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M.Besant E.Walter
Jerusalem, the city of Herod and Saladin

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M.Besant E.Walter
Jerusalem, the city of Herod and Saladin
page 109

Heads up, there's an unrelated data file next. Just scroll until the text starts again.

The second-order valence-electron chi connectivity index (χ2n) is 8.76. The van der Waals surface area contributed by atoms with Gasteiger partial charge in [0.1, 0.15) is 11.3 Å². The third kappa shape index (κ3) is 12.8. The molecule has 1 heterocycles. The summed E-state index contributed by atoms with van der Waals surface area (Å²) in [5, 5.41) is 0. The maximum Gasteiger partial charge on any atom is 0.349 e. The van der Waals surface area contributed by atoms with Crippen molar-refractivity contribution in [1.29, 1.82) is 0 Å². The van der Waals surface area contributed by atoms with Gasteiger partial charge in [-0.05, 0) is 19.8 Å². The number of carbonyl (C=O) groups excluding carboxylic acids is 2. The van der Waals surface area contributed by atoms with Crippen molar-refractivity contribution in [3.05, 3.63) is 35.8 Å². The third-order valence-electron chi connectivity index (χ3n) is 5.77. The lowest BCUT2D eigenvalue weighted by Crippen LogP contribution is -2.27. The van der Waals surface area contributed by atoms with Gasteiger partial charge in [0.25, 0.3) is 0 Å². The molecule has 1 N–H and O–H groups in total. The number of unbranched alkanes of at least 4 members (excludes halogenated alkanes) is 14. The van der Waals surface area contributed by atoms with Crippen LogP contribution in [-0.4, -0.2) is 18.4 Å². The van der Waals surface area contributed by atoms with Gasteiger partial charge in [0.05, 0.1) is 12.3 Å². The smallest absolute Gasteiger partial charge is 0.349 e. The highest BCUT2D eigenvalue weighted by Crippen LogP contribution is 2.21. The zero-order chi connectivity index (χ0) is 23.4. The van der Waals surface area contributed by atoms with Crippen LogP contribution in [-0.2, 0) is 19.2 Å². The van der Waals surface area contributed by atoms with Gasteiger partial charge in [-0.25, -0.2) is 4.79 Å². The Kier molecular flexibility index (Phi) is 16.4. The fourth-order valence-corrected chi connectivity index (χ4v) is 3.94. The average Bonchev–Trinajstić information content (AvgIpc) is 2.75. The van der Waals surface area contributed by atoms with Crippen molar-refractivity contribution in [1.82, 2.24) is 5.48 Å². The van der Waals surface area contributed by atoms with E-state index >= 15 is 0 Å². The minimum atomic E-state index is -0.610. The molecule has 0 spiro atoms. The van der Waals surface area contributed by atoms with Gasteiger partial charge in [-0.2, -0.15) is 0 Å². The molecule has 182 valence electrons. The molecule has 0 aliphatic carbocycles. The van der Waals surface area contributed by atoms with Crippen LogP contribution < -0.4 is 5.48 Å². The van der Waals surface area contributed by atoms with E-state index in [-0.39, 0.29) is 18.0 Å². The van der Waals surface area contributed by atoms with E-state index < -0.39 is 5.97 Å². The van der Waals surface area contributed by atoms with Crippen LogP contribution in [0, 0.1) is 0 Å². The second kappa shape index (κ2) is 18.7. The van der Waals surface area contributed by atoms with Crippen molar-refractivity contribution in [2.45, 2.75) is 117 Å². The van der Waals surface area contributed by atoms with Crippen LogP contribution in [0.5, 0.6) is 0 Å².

EL ΙΤΛΚΕΜ BI AMB ILL AU. 103 pieces, and their contents poured into the road ; all the dogs in Cairo were slaughtered, because a cur had barked at the caliphs horse. In the year 1007—probably inspired by a revolt which had, at one time, threatened the total extinction of his. power—he began to display some slight signs of moderation, and, amongst other things, caused the anathemas against the enemies of 'Ali to be defaced from the mosques, and otherwise sought to conciliate his Sunni subjects. The Christians, however, in no way profited by the change, and a more rigorous persecution than ever was instituted against them. Three years later, Hakem gave the order for the destruction of the Church of the Holy Sepulchre at Jerusalem. The excuse alleged by the Mohammedan authorities for this outrage was the caliph's pious horror at the disgraceful orgies and juggling imposture attending the so-called descent of the Holy Fire at the Easter celebration : " on which occasion," as the Arab historian naively remarks, "the most frightful and blasphemous enormities are committed before the very eyes of the faithful. The Christians positively make a parade of their misbelief, reading and reciting their books aloud, in a manner too horrible to speak of, while they raise their crucifixes over their heads till one's hair absolutely stands on end !" The real cause, however, appears to have been the machinations of a certain monk named John. This man had in vain endeavoured to induce his patriarch (Zacharias) to consecrate him to the office of bishop, but his superior had persistently refused to accede to his repeated request. Impelled by ambition and revenge, John came to Egypt, presented himself before Hakem at Jebel Mokattem (where the caliph was in the habit of resorting to practise his superstitious and profane ceremonies), and addressed to him a petition filled with the grossest calumnies against the patriarch. " Thou art the king of the country," so


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